China's services sector created jobs at the fastest pace in seven months in September as new business picked up, even as Caixin/Markit's services PMI slipped fractionally to 52.0, from 52.1 in August.  That sounds workable...

Think you know China? A couple of interesting facts via @east_asia_forum around the geopolitics of China from this report.  As I have noted before China plays the long game better than anyone...

'of the US$5.3 trillion in trade that passes through the South China Sea each year, around US$4 trillion is to and from China. Obviously, it has no interest in blocking this...success that China is having in moving up global value chains is evidenced by its share of world trade reaching 14.6 per cent last year, a huge leap from 12.9 per cent just one year earlier'

Nice via @SimonLack on why the US becoming a natural gas exporter is a game changer



Sector and companies: 

S&P 500 earnings continue to exhibit the pattern of muted in 2016 but the age old hope of n+1 double digit growth...


I would agree with @TomWinnifrith that Misys is one UK returning IPO to be sceptical of (link here):

'Anyone can buy sales and earnings growth if you borrow and buy enough. But does that make Misys a good business? How will it cope when base rates rise? The same management who inspired no love back in 2012 are still at the helm, will they do any better this time?'

And some further UK corporate stories via The Sunday Times

Hard Brexit to cost 2,000 Goldman jobs: Goldman Sachs is preparing to move almost 2,000 highly paid staff out of London if the government opts for a “hard” break from the EU.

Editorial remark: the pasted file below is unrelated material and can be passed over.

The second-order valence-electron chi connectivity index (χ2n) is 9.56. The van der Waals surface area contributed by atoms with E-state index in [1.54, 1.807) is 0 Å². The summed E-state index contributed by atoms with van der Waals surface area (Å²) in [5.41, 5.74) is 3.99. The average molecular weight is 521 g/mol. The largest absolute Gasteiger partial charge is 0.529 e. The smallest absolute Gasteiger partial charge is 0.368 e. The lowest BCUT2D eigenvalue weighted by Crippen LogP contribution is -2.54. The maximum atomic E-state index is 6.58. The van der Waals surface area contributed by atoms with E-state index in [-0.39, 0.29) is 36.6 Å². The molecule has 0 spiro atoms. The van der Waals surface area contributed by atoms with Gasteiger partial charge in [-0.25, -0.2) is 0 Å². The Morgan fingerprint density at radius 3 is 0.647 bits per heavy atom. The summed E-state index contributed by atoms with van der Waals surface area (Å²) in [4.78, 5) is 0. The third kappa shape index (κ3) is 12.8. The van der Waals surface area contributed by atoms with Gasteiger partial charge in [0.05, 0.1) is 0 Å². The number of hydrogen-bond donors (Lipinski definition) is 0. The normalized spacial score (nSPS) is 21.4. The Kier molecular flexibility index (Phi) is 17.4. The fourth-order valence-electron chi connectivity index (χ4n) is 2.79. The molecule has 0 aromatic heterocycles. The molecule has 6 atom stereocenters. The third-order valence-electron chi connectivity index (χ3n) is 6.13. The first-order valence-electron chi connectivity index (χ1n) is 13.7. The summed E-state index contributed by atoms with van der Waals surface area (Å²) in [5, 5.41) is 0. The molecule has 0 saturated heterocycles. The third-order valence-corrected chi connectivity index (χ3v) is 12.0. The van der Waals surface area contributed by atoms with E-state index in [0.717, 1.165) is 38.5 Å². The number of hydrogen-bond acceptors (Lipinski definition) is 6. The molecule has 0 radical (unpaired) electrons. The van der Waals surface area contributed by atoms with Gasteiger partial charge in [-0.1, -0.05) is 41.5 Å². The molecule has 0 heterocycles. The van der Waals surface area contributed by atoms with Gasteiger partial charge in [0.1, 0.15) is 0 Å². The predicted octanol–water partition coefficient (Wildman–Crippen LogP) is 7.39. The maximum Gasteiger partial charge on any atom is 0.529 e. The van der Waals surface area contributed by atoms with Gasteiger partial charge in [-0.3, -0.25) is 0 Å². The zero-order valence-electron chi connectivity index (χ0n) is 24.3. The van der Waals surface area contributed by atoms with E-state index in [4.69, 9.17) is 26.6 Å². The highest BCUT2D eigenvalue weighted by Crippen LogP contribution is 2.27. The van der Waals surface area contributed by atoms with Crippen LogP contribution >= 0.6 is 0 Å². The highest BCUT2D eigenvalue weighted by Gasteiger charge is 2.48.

Leaving EU could delay new drugs, warns Astra chief: The Chief Executive of Astra Zeneca has warned that patients could face delays in receiving life-saving medicines unless a common drug-approval system is agreed during Brexit talks.

Fraud squad digs deeper into ENRC: The Serious Fraud Office has ramped up its investigation into ENRC after a landmark £331 million bribery settlement in America.

William Hill and Amaya in talks to create £4.6 billion betting giant: The UK’s William Hill and Canada’s Amaya are in discussions that could lead to a £4.6 billion all share merger to create one of the world’s largest gambling companies, as the groups become swept up in the wave of consolidation hitting the betting industry.

Elsewhere...


GKN warns of job losses in blow to Britain’s helicopter industry: Britain’s helicopter industry was dealt a new blow on Friday after GKN sent 230 workers at its Somerset factory home early and told them to expect significant jobs losses.

And via the SCMP:

Alibaba Group’s financial affiliate has appointed a new chief executive officer as it prepares for a highly anticipated 2017 initial public offering...The management shuffle comes as Ant Financial is said to plan an IPO in Hong Kong next year, which could be one of the city’s biggest debuts since 2010. Since its inception as the operator of Alipay, Ant Financial – an online payments system with 450 million active users – has expanded into wealth management, credit scoring and peer-to-peer lending.

Well that sounds an exciting tech IPO to come...just as Snapchat could be: 


And finally...

Thanks to @GreekAnalyst for this and the brilliant one word description: 'KARMA'!



And a final reminder that for the direct stock investors among you please access my 'Q3 performance and Q4 ideas webinar recording/chart presentation' here.

Have a good week